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Initial Evidence for the Hypersensitivity Hypothesis: Emotional Intelligence as a Magnifier of Emotional Experience
Article

Emotion Recognition from Realistic Dynamic Emotional Expressions Cohere with Established Emotion Recognition Tests: A Proof-of-Concept Validation of the Emotional Accuracy Test

1
Psychology Department, The Hebrew University of Jerusalem, Jerusalem 9190501, Israel
2
Department of Psychology, University of Münster, 48149 Münster, Germany
3
Faculty of Social and Behavioral Sciences, Department of Psychology, University of Amsterdam, 1001 NK Amsterdam, The Netherlands
*
Author to whom correspondence should be addressed.
Received: 6 December 2020 / Revised: 25 February 2021 / Accepted: 26 April 2021 / Published: 7 May 2021
(This article belongs to the Special Issue Advances in Socio-Emotional Ability Research)
Individual differences in understanding other people’s emotions have typically been studied with recognition tests using prototypical emotional expressions. These tests have been criticized for the use of posed, prototypical displays, raising the question of whether such tests tell us anything about the ability to understand spontaneous, non-prototypical emotional expressions. Here, we employ the Emotional Accuracy Test (EAT), which uses natural emotional expressions and defines the recognition as the match between the emotion ratings of a target and a perceiver. In two preregistered studies (Ntotal = 231), we compared the performance on the EAT with two well-established tests of emotion recognition ability: the Geneva Emotion Recognition Test (GERT) and the Reading the Mind in the Eyes Test (RMET). We found significant overlap (r > 0.20) between individuals’ performance in recognizing spontaneous emotions in naturalistic settings (EAT) and posed (or enacted) non-verbal measures of emotion recognition (GERT, RMET), even when controlling for individual differences in verbal IQ. On average, however, participants reported enjoying the EAT more than the other tasks. Thus, the current research provides a proof-of-concept validation of the EAT as a useful measure for testing the understanding of others’ emotions, a crucial feature of emotional intelligence. Further, our findings indicate that emotion recognition tests using prototypical expressions are valid proxies for measuring the understanding of others’ emotions in more realistic everyday contexts. View Full-Text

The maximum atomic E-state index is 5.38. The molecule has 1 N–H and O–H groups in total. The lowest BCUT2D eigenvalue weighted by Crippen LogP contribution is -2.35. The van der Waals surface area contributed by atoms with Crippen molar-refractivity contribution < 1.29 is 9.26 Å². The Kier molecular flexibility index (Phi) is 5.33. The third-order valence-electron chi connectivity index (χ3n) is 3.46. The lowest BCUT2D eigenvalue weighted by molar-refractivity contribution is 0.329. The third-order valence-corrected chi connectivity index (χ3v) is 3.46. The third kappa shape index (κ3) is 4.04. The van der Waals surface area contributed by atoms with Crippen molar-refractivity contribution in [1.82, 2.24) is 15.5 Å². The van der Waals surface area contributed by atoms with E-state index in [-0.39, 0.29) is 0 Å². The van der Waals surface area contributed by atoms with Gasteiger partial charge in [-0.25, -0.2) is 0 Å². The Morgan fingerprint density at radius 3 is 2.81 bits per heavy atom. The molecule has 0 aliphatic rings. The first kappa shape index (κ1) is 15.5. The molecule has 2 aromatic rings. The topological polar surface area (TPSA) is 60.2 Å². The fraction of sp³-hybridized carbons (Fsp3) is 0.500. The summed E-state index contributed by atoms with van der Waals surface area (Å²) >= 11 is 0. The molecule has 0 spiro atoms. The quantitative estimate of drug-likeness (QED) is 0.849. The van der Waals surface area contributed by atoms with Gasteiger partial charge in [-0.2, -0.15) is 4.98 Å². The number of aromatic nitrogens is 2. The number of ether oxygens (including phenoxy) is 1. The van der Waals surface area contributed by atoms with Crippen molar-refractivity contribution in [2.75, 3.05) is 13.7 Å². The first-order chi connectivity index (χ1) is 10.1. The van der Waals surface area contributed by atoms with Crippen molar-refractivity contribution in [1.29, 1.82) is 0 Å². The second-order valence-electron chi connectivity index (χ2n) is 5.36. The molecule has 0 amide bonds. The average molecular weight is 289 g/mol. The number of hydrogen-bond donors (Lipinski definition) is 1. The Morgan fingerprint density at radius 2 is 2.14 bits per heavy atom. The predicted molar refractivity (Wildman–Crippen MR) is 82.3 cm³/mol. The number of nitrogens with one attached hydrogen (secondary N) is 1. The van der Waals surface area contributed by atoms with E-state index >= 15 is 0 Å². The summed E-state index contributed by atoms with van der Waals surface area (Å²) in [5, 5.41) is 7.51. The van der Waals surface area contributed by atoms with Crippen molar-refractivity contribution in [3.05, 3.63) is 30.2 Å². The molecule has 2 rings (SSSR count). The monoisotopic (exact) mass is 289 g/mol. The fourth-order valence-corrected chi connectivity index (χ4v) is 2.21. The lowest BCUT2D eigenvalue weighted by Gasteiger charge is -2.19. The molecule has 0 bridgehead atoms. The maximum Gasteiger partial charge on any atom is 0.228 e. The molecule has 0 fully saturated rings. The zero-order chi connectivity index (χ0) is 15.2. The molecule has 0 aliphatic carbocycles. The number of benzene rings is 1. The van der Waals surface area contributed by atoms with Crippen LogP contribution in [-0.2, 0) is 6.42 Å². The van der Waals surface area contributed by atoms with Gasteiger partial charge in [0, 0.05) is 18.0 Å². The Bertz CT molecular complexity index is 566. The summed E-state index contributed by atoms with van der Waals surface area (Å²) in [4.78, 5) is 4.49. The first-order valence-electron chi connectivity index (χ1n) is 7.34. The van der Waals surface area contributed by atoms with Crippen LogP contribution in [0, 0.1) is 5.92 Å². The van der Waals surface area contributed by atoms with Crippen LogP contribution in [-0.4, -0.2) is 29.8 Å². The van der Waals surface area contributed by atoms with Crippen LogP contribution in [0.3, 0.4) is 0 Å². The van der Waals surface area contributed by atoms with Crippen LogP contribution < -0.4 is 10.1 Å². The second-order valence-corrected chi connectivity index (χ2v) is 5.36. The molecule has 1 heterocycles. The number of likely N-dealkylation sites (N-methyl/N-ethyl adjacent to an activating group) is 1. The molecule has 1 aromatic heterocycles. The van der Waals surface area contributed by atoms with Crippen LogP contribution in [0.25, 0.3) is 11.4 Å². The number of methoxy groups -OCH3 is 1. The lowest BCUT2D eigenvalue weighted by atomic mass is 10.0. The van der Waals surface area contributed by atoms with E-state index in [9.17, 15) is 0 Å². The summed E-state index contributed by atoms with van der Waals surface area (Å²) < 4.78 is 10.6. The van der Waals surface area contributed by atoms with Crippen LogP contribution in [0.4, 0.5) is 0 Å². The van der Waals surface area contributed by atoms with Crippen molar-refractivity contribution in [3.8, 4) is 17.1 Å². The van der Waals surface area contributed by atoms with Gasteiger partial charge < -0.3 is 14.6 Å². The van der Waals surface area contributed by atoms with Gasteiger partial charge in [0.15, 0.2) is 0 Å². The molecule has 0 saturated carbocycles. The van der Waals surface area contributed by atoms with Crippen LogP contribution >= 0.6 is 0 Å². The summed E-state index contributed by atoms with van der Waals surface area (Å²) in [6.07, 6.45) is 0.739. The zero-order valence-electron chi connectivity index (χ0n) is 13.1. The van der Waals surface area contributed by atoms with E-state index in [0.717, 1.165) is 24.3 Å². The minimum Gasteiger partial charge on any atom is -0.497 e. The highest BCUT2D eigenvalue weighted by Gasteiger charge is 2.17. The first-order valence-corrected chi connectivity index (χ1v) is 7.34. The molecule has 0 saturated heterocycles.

Keywords: emotion recognition; emotional accuracy; empathy; individual differences emotion recognition; emotional accuracy; empathy; individual differences
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MDPI and ACS Style

Israelashvili, J.; Pauw, L.S.; Sauter, D.A.; Fischer, A.H. Emotion Recognition from Realistic Dynamic Emotional Expressions Cohere with Established Emotion Recognition Tests: A Proof-of-Concept Validation of the Emotional Accuracy Test. J. Intell. 2021, 9, 25. https://0-doi-org.brum.beds.ac.uk/10.3390/jintelligence9020025

AMA Style

Israelashvili J, Pauw LS, Sauter DA, Fischer AH. Emotion Recognition from Realistic Dynamic Emotional Expressions Cohere with Established Emotion Recognition Tests: A Proof-of-Concept Validation of the Emotional Accuracy Test. Journal of Intelligence. 2021; 9(2):25. https://0-doi-org.brum.beds.ac.uk/10.3390/jintelligence9020025

Chicago/Turabian Style

Israelashvili, Jacob, Lisanne S. Pauw, Disa A. Sauter, and Agneta H. Fischer 2021. "Emotion Recognition from Realistic Dynamic Emotional Expressions Cohere with Established Emotion Recognition Tests: A Proof-of-Concept Validation of the Emotional Accuracy Test" Journal of Intelligence 9, no. 2: 25. https://0-doi-org.brum.beds.ac.uk/10.3390/jintelligence9020025

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